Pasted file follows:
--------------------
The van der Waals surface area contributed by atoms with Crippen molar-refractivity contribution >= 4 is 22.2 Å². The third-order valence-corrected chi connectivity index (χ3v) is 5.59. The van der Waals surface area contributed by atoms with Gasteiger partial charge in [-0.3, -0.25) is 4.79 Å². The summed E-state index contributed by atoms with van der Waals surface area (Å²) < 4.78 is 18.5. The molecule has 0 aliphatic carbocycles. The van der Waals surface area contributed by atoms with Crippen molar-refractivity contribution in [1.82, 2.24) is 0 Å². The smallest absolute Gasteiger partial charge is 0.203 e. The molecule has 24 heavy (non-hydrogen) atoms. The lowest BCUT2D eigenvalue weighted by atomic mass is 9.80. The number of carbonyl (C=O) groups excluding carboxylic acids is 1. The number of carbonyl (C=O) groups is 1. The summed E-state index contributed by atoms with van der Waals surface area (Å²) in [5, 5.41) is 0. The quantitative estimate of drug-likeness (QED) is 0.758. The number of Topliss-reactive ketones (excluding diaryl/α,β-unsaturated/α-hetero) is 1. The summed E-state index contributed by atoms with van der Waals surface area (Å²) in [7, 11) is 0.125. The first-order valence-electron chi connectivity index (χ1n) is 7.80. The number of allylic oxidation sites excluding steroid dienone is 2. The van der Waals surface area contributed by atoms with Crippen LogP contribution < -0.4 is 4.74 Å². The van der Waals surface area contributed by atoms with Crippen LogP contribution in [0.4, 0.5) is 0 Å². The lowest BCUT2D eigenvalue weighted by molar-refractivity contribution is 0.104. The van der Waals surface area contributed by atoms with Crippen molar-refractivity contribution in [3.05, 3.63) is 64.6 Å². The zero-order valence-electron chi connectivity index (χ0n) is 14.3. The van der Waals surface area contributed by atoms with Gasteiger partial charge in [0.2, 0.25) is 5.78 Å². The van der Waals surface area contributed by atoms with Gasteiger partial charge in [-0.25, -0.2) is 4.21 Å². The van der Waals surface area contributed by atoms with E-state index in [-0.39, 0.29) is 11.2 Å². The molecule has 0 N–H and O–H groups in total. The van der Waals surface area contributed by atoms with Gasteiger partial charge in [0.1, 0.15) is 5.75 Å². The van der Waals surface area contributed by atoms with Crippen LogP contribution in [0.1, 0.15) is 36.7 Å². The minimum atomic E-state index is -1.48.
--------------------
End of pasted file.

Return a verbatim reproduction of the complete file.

The van der Waals surface area contributed by atoms with Crippen molar-refractivity contribution >= 4 is 22.2 Å². The third-order valence-corrected chi connectivity index (χ3v) is 5.59. The van der Waals surface area contributed by atoms with Gasteiger partial charge in [-0.3, -0.25) is 4.79 Å². The summed E-state index contributed by atoms with van der Waals surface area (Å²) < 4.78 is 18.5. The molecule has 0 aliphatic carbocycles. The van der Waals surface area contributed by atoms with Crippen molar-refractivity contribution in [1.82, 2.24) is 0 Å². The smallest absolute Gasteiger partial charge is 0.203 e. The molecule has 24 heavy (non-hydrogen) atoms. The lowest BCUT2D eigenvalue weighted by atomic mass is 9.80. The number of carbonyl (C=O) groups excluding carboxylic acids is 1. The number of carbonyl (C=O) groups is 1. The summed E-state index contributed by atoms with van der Waals surface area (Å²) in [5, 5.41) is 0. The quantitative estimate of drug-likeness (QED) is 0.758. The number of Topliss-reactive ketones (excluding diaryl/α,β-unsaturated/α-hetero) is 1. The summed E-state index contributed by atoms with van der Waals surface area (Å²) in [7, 11) is 0.125. The first-order valence-electron chi connectivity index (χ1n) is 7.80. The number of allylic oxidation sites excluding steroid dienone is 2. The van der Waals surface area contributed by atoms with Crippen LogP contribution < -0.4 is 4.74 Å². The van der Waals surface area contributed by atoms with Crippen LogP contribution in [0.4, 0.5) is 0 Å². The lowest BCUT2D eigenvalue weighted by molar-refractivity contribution is 0.104. The van der Waals surface area contributed by atoms with Crippen molar-refractivity contribution in [3.05, 3.63) is 64.6 Å². The zero-order valence-electron chi connectivity index (χ0n) is 14.3. The van der Waals surface area contributed by atoms with Gasteiger partial charge in [0.2, 0.25) is 5.78 Å². The van der Waals surface area contributed by atoms with Gasteiger partial charge in [-0.25, -0.2) is 4.21 Å². The van der Waals surface area contributed by atoms with E-state index in [-0.39, 0.29) is 11.2 Å². The molecule has 0 N–H and O–H groups in total. The van der Waals surface area contributed by atoms with Gasteiger partial charge in [0.1, 0.15) is 5.75 Å². The van der Waals surface area contributed by atoms with Crippen LogP contribution in [0.1, 0.15) is 36.7 Å². The minimum atomic E-state index is -1.48.